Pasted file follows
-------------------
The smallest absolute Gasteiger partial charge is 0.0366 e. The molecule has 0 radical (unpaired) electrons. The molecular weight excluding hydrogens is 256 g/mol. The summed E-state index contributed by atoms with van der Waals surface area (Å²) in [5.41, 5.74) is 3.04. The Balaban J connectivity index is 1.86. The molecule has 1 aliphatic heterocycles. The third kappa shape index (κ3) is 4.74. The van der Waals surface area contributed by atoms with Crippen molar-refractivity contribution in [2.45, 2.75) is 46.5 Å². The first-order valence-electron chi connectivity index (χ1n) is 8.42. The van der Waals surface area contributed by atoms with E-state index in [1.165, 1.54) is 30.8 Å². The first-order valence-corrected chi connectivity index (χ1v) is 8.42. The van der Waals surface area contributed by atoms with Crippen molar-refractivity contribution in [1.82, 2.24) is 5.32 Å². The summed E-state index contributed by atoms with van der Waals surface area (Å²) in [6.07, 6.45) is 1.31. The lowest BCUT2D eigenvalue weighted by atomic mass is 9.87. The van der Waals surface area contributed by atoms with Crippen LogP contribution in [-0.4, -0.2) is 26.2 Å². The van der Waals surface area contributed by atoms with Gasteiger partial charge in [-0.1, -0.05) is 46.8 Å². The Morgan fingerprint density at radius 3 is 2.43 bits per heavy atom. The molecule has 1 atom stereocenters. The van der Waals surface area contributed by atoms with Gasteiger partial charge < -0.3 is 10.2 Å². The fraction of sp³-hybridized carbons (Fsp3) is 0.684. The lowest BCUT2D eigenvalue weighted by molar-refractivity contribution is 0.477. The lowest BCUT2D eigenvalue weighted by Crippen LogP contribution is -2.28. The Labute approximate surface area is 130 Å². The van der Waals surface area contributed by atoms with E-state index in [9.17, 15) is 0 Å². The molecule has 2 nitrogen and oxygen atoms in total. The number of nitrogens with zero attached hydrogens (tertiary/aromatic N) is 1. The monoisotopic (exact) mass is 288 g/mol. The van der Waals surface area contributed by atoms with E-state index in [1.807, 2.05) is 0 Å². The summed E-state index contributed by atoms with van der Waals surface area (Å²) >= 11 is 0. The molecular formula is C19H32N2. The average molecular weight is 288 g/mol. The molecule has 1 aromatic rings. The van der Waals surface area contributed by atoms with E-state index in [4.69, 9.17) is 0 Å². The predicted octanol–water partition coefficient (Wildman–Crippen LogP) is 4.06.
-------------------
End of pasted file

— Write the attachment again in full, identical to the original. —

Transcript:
The smallest absolute Gasteiger partial charge is 0.0366 e. The molecule has 0 radical (unpaired) electrons. The molecular weight excluding hydrogens is 256 g/mol. The summed E-state index contributed by atoms with van der Waals surface area (Å²) in [5.41, 5.74) is 3.04. The Balaban J connectivity index is 1.86. The molecule has 1 aliphatic heterocycles. The third kappa shape index (κ3) is 4.74. The van der Waals surface area contributed by atoms with Crippen molar-refractivity contribution in [2.45, 2.75) is 46.5 Å². The first-order valence-electron chi connectivity index (χ1n) is 8.42. The van der Waals surface area contributed by atoms with E-state index in [1.165, 1.54) is 30.8 Å². The first-order valence-corrected chi connectivity index (χ1v) is 8.42. The van der Waals surface area contributed by atoms with Crippen molar-refractivity contribution in [1.82, 2.24) is 5.32 Å². The summed E-state index contributed by atoms with van der Waals surface area (Å²) in [6.07, 6.45) is 1.31. The lowest BCUT2D eigenvalue weighted by atomic mass is 9.87. The van der Waals surface area contributed by atoms with Crippen LogP contribution in [-0.4, -0.2) is 26.2 Å². The van der Waals surface area contributed by atoms with Gasteiger partial charge in [-0.1, -0.05) is 46.8 Å². The Morgan fingerprint density at radius 3 is 2.43 bits per heavy atom. The molecule has 1 atom stereocenters. The van der Waals surface area contributed by atoms with Gasteiger partial charge < -0.3 is 10.2 Å². The fraction of sp³-hybridized carbons (Fsp3) is 0.684. The lowest BCUT2D eigenvalue weighted by molar-refractivity contribution is 0.477. The lowest BCUT2D eigenvalue weighted by Crippen LogP contribution is -2.28. The Labute approximate surface area is 130 Å². The van der Waals surface area contributed by atoms with E-state index in [9.17, 15) is 0 Å². The molecule has 2 nitrogen and oxygen atoms in total. The number of nitrogens with zero attached hydrogens (tertiary/aromatic N) is 1. The monoisotopic (exact) mass is 288 g/mol. The van der Waals surface area contributed by atoms with E-state index in [1.807, 2.05) is 0 Å². The summed E-state index contributed by atoms with van der Waals surface area (Å²) >= 11 is 0. The molecular formula is C19H32N2. The average molecular weight is 288 g/mol. The molecule has 1 aromatic rings. The van der Waals surface area contributed by atoms with E-state index in [4.69, 9.17) is 0 Å². The predicted octanol–water partition coefficient (Wildman–Crippen LogP) is 4.06.